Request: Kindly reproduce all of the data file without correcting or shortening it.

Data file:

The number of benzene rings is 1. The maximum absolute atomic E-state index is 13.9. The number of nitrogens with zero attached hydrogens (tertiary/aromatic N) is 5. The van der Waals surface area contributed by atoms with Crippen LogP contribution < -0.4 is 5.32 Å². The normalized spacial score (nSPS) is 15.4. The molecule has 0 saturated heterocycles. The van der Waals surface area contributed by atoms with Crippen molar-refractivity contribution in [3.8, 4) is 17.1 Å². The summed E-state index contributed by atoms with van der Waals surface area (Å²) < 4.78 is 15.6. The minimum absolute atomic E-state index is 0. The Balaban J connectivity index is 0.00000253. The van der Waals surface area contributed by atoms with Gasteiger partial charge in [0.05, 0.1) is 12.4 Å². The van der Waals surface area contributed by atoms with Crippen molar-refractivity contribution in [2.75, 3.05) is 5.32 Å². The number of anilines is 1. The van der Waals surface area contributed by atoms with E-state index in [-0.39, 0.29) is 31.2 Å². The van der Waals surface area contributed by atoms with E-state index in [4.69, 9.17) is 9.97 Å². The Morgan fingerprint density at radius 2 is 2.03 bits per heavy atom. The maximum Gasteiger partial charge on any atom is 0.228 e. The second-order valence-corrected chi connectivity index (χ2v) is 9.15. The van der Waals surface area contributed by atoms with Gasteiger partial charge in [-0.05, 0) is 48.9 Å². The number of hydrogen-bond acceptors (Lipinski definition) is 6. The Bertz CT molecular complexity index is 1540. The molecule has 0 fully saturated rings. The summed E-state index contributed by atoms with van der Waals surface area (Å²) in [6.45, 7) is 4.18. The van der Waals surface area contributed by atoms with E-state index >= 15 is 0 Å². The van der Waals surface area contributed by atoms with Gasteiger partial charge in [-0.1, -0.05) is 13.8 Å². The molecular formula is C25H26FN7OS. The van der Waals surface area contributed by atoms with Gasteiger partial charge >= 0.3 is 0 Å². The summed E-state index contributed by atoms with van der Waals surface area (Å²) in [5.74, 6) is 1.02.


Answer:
The number of benzene rings is 1. The maximum absolute atomic E-state index is 13.9. The number of nitrogens with zero attached hydrogens (tertiary/aromatic N) is 5. The van der Waals surface area contributed by atoms with Crippen LogP contribution < -0.4 is 5.32 Å². The normalized spacial score (nSPS) is 15.4. The molecule has 0 saturated heterocycles. The van der Waals surface area contributed by atoms with Crippen molar-refractivity contribution in [3.8, 4) is 17.1 Å². The summed E-state index contributed by atoms with van der Waals surface area (Å²) < 4.78 is 15.6. The minimum absolute atomic E-state index is 0. The Balaban J connectivity index is 0.00000253. The van der Waals surface area contributed by atoms with Gasteiger partial charge in [0.05, 0.1) is 12.4 Å². The van der Waals surface area contributed by atoms with Crippen molar-refractivity contribution in [2.75, 3.05) is 5.32 Å². The number of anilines is 1. The van der Waals surface area contributed by atoms with E-state index in [-0.39, 0.29) is 31.2 Å². The van der Waals surface area contributed by atoms with E-state index in [4.69, 9.17) is 9.97 Å². The Morgan fingerprint density at radius 2 is 2.03 bits per heavy atom. The maximum Gasteiger partial charge on any atom is 0.228 e. The second-order valence-corrected chi connectivity index (χ2v) is 9.15. The van der Waals surface area contributed by atoms with Gasteiger partial charge in [-0.05, 0) is 48.9 Å². The number of hydrogen-bond acceptors (Lipinski definition) is 6. The Bertz CT molecular complexity index is 1540. The molecule has 0 fully saturated rings. The summed E-state index contributed by atoms with van der Waals surface area (Å²) in [6.45, 7) is 4.18. The van der Waals surface area contributed by atoms with E-state index >= 15 is 0 Å². The van der Waals surface area contributed by atoms with Gasteiger partial charge in [-0.1, -0.05) is 13.8 Å². The molecular formula is C25H26FN7OS. The van der Waals surface area contributed by atoms with Gasteiger partial charge >= 0.3 is 0 Å². The summed E-state index contributed by atoms with van der Waals surface area (Å²) in [5.74, 6) is 1.02.